Nc Mountain Treasures

NORTH CAROLINA'S MOUNTAIN TREASURES

The Unprotected Wildlands of the Nantahala and Pisgah National Forests

by

The Wilderness Society

Introduction and Background

The Wilderness Society has asked for Carolina Mountain Club's endorsement of its document “North Carolina's Mountain Treasures” which identifies eight conservation areas that need protection in Pisgah and Nantahala National Forests.

Local conservation groups collaborated with The Wilderness Society on the scientific criteria and data for selecting the Mountain Treasures areas. The eight areas are as follows:

1.) Unicoi Mountains Conservation Area (Unicoi Mountains - NC, Upper Bald River Wilderness Study Area - TN, Snowbird Creek - Lower Snowbird - NC, Sycamore Creek - TN, Joyce Kilmer - Slickrock Extensions)

2.) Nantahala Mountains Conservation Area (Ash Cove, Cheoah Bald, Tusquitee Bald, Boteler Peak, Southern Nantahala Wilderness Extensions, Tellico Bald, Wesser Bald, Piercy Mountain Range, Siler Bald, Alarka Laurel)

3.) Blue Ridge Escarpment Area (Fishhawk Mountain, Overflow Creek - Blue Valley, Terrapin Mountain, Panthertown Valley)

4.) Balsam Mountains Conservation Area (Middle Prong Extension, Shining Rock Wilderness Extension, South Mills River / Laurel Mountain, Pink Beds Wild Areas, Laurel Mountain, Daniel Ridge, Cedar Rock Mountain)

5.) Linville / Grandfather Mountain Conservation Areas (Dobson Knob, Linville Gorge Extensions, Upper Wilson Creek / Lost Cove / Harper Creek / Sugar Knob Wild Areas, Lost Cove, Harper Creek, Sugar Knob)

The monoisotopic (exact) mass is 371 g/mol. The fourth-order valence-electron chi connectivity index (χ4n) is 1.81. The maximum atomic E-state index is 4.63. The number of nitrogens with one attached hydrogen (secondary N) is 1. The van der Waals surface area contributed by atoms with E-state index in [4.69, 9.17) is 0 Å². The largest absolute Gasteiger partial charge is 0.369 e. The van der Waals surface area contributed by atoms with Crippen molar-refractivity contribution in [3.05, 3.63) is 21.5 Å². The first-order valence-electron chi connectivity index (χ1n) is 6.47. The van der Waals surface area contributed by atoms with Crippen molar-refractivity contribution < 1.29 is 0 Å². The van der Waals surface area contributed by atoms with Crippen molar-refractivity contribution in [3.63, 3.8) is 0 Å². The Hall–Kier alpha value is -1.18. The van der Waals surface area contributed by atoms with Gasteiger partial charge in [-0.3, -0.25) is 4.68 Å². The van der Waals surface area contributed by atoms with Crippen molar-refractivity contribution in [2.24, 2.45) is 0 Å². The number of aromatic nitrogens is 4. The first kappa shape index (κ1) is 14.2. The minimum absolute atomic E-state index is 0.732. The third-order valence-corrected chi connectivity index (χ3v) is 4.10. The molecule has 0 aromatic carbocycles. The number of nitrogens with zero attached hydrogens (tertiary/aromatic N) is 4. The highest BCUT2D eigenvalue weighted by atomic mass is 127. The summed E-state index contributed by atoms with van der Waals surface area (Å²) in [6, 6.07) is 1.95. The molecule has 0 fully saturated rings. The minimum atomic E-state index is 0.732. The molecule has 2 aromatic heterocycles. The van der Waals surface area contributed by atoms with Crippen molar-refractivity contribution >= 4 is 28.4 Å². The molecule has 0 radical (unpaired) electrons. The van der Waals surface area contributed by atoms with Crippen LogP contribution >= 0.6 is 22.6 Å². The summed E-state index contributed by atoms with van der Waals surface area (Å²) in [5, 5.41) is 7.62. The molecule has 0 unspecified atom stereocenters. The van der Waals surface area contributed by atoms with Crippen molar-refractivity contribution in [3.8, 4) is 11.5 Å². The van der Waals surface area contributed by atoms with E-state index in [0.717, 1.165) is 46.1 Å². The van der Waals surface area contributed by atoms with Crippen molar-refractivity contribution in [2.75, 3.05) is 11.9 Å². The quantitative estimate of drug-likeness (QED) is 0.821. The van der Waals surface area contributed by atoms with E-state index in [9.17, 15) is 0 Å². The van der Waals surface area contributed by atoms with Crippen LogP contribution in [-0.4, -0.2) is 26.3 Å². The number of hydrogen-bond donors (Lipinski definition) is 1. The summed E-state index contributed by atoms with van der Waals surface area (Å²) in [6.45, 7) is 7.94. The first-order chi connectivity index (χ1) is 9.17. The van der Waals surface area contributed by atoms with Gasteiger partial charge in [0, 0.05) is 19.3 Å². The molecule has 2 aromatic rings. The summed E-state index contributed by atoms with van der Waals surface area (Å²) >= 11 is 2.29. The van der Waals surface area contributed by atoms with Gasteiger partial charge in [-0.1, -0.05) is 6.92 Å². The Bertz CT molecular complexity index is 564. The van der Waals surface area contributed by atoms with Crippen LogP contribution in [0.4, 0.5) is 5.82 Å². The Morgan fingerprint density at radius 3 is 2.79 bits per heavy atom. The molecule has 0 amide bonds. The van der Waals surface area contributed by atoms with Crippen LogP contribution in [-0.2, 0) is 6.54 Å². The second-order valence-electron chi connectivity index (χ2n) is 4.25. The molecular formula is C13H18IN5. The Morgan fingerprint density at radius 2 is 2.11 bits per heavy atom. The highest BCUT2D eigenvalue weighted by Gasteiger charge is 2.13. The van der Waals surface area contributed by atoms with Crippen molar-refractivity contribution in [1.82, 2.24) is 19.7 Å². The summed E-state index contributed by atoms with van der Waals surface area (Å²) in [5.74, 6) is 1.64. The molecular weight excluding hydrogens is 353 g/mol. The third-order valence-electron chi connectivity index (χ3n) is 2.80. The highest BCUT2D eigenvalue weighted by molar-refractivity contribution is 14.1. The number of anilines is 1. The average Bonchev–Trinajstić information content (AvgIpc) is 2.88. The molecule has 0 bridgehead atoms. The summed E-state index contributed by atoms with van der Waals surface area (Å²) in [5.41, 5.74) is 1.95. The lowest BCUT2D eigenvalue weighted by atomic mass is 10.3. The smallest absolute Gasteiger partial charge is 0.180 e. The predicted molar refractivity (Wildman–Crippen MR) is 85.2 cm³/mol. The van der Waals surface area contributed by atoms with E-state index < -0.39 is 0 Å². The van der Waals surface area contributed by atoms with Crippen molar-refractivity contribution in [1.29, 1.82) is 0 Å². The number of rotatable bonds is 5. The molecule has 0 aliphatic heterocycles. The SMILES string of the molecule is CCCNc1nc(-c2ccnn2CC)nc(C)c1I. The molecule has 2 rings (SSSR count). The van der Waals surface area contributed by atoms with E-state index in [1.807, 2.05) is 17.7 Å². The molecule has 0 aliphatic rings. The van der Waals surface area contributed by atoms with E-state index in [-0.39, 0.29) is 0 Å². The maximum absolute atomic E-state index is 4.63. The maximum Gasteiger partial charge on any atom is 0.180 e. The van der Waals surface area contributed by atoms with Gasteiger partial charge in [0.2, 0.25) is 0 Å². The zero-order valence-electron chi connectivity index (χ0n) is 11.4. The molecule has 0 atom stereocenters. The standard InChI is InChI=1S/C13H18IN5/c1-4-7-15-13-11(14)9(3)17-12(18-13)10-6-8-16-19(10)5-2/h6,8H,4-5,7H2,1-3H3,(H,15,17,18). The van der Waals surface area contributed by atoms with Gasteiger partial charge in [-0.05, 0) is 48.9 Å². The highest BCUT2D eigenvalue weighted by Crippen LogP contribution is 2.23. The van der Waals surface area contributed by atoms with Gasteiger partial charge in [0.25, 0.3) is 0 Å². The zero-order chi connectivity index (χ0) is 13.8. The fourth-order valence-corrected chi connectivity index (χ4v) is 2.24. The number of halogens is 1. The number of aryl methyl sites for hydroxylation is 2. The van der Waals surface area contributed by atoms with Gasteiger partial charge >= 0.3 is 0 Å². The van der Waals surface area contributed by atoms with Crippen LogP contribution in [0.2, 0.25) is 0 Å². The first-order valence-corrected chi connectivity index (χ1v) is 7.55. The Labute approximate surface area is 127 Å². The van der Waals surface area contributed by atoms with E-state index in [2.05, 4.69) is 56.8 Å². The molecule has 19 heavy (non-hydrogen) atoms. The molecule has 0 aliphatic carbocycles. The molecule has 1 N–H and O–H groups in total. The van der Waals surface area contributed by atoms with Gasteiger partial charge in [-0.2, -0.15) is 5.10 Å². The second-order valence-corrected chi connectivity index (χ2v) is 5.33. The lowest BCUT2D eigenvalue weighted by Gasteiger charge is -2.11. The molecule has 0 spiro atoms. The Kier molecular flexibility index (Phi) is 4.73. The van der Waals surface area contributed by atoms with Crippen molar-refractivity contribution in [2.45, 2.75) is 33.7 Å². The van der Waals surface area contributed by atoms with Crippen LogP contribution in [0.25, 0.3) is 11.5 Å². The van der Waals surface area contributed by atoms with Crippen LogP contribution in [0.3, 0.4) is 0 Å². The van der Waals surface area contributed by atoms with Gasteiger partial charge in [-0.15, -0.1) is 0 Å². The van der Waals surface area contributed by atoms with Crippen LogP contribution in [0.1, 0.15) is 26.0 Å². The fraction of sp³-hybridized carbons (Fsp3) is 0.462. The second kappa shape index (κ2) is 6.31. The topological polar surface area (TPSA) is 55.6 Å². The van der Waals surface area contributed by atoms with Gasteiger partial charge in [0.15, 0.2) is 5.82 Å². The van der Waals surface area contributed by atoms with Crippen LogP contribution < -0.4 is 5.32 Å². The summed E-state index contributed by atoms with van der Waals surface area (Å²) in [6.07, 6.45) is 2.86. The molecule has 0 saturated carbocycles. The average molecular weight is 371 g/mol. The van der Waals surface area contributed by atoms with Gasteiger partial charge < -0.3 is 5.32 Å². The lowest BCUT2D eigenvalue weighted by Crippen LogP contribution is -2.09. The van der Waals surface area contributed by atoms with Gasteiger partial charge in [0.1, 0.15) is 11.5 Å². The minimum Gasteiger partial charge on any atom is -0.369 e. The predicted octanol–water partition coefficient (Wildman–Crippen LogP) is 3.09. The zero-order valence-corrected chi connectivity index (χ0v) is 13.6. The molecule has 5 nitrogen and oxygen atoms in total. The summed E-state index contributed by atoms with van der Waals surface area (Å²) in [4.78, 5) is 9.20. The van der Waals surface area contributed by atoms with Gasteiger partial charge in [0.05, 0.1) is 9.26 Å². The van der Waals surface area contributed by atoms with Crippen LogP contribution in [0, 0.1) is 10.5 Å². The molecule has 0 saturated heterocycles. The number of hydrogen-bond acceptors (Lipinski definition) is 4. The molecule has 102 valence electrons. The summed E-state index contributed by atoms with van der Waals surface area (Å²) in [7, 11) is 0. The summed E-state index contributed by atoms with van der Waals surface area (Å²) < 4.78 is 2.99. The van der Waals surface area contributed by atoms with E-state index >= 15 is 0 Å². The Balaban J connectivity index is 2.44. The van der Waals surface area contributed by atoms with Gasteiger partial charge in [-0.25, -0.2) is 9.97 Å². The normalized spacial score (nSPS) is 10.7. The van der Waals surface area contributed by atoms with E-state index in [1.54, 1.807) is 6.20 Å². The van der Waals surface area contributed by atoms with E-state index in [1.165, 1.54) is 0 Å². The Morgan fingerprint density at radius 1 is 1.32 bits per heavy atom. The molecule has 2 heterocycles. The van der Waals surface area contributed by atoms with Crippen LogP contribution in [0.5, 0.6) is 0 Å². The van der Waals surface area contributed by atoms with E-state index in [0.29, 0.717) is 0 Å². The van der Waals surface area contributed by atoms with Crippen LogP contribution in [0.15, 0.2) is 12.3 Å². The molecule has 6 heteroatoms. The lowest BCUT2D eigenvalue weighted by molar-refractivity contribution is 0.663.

6.) Bald Mountains Conservation Area (Bald Mountains, Pigeon River Gorge, Bluff Mountain)

7.) Black Mountains Conservation Area (Craggy Mountains - Big Ivy, Black Mountains, Jarrett Creek, Mackey Mountain, Woods Mountain) 

8.) Highlands of Roan / Unaka Mountains Conservation Area (Nolichucky Gorge, Highlands of Roan)

 

In 1987, the U.S. Forest Service adopted a management plan for the Nantahala and Pisgah National Forests.

Problem: that plan opened up many forest wildlands to roads and logging.

Overall results: there was inadequate planning for protection of old growth forest stands.

Through the appeal of conservationists, the Forest Service was ordered to amend the forest plan which happened in 1994. It created a framework for establishing large, medium, and small old growth areas, eliminated the concept of clear-cutting as the first tool of resort, recognition that forests need natural processes torecover, and, it improved management of black bear habitat. With these steps providing better management, many of the wild lands still remain unprotected and since 1994, conservationists have been working to protect these mountain treasures. When the Forest Service launches the new plan, CMC and conservationists will need to let the Forest Service know that protection of these wild areas is necessary.

For maps and more details, visit www.ncmountaintreasures.org.

CMC POSITION STATEMENT:

CMC ENDORSES THE PROTECTION OF THE EIGHT CONSERVATION AREAS DESCRIBED BY THE WILDERNESS SOCIETY IN ITS NEW PUBLICATION, “NORTH CAROLINA'S MOUNTAIN TREASURES”. THESE AREAS HAVE BEEN IDENTIFIED AND THE BOOKLET PRODUCED AS A RESOURCE FOR USE IN THE UPCOMING FOREST SERVICE MANAGEMENT PLANNING PROCESS THAT WILL DETERMINE THE FUTURE OF THE PISGAH AND NANTAHALA NATIONAL FORESTS IN THE NEXT DECADES. ITS PURPOSE IS TO GIVE THE PUBLIC SUFFICIENT INFORMATION TO SPEAK EFFECTIVELY ON BEHALF OF THESE SPECIAL PLACES, IN SEVERAL OF WHICH THE CLUB OFFERS HIKES. CMC MAY BE CALLED ON FOR ORAL AND WRITTEN COMMENTS AT VARIOUS POINTS IN THE PLANNING PROCESS, LIKELY INCLUDING MULTIPLE DRAFT PLAN PRESENTATIONS, PUBLIC INPUT SESSIONS, AND COMMENT PERIODS.


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